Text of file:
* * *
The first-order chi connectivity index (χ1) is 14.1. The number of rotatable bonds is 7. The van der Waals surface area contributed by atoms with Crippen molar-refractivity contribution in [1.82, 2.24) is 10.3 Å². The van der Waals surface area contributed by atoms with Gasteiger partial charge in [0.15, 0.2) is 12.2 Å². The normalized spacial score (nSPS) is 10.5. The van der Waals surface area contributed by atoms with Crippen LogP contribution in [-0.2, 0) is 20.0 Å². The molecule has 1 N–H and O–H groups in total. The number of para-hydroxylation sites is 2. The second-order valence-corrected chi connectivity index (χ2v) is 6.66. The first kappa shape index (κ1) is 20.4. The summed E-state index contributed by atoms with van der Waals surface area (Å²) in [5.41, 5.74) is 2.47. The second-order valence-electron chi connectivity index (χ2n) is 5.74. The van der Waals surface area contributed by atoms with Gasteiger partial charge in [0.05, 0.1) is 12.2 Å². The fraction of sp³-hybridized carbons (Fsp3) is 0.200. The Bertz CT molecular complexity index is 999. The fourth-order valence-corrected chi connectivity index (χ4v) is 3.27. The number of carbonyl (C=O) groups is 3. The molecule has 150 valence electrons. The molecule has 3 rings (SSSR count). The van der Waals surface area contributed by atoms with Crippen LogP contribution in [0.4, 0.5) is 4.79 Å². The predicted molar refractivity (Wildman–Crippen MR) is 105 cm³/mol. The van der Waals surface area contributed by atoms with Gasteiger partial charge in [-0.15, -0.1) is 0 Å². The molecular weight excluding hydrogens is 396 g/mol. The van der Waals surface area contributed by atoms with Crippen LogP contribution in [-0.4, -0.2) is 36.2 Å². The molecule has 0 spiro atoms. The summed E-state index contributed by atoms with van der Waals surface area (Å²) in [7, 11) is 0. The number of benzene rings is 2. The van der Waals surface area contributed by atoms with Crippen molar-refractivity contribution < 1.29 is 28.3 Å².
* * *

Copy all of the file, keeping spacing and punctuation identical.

The first-order chi connectivity index (χ1) is 14.1. The number of rotatable bonds is 7. The van der Waals surface area contributed by atoms with Crippen molar-refractivity contribution in [1.82, 2.24) is 10.3 Å². The van der Waals surface area contributed by atoms with Gasteiger partial charge in [0.15, 0.2) is 12.2 Å². The normalized spacial score (nSPS) is 10.5. The van der Waals surface area contributed by atoms with Crippen LogP contribution in [-0.2, 0) is 20.0 Å². The molecule has 1 N–H and O–H groups in total. The number of para-hydroxylation sites is 2. The second-order valence-corrected chi connectivity index (χ2v) is 6.66. The first kappa shape index (κ1) is 20.4. The summed E-state index contributed by atoms with van der Waals surface area (Å²) in [5.41, 5.74) is 2.47. The second-order valence-electron chi connectivity index (χ2n) is 5.74. The van der Waals surface area contributed by atoms with Gasteiger partial charge in [0.05, 0.1) is 12.2 Å². The fraction of sp³-hybridized carbons (Fsp3) is 0.200. The Bertz CT molecular complexity index is 999. The fourth-order valence-corrected chi connectivity index (χ4v) is 3.27. The number of carbonyl (C=O) groups is 3. The molecule has 150 valence electrons. The molecule has 3 rings (SSSR count). The van der Waals surface area contributed by atoms with Crippen LogP contribution in [0.4, 0.5) is 4.79 Å². The predicted molar refractivity (Wildman–Crippen MR) is 105 cm³/mol. The van der Waals surface area contributed by atoms with Gasteiger partial charge in [-0.15, -0.1) is 0 Å². The molecular weight excluding hydrogens is 396 g/mol. The van der Waals surface area contributed by atoms with Crippen LogP contribution in [-0.4, -0.2) is 36.2 Å². The molecule has 0 spiro atoms. The summed E-state index contributed by atoms with van der Waals surface area (Å²) in [7, 11) is 0. The number of benzene rings is 2. The van der Waals surface area contributed by atoms with Crippen molar-refractivity contribution < 1.29 is 28.3 Å².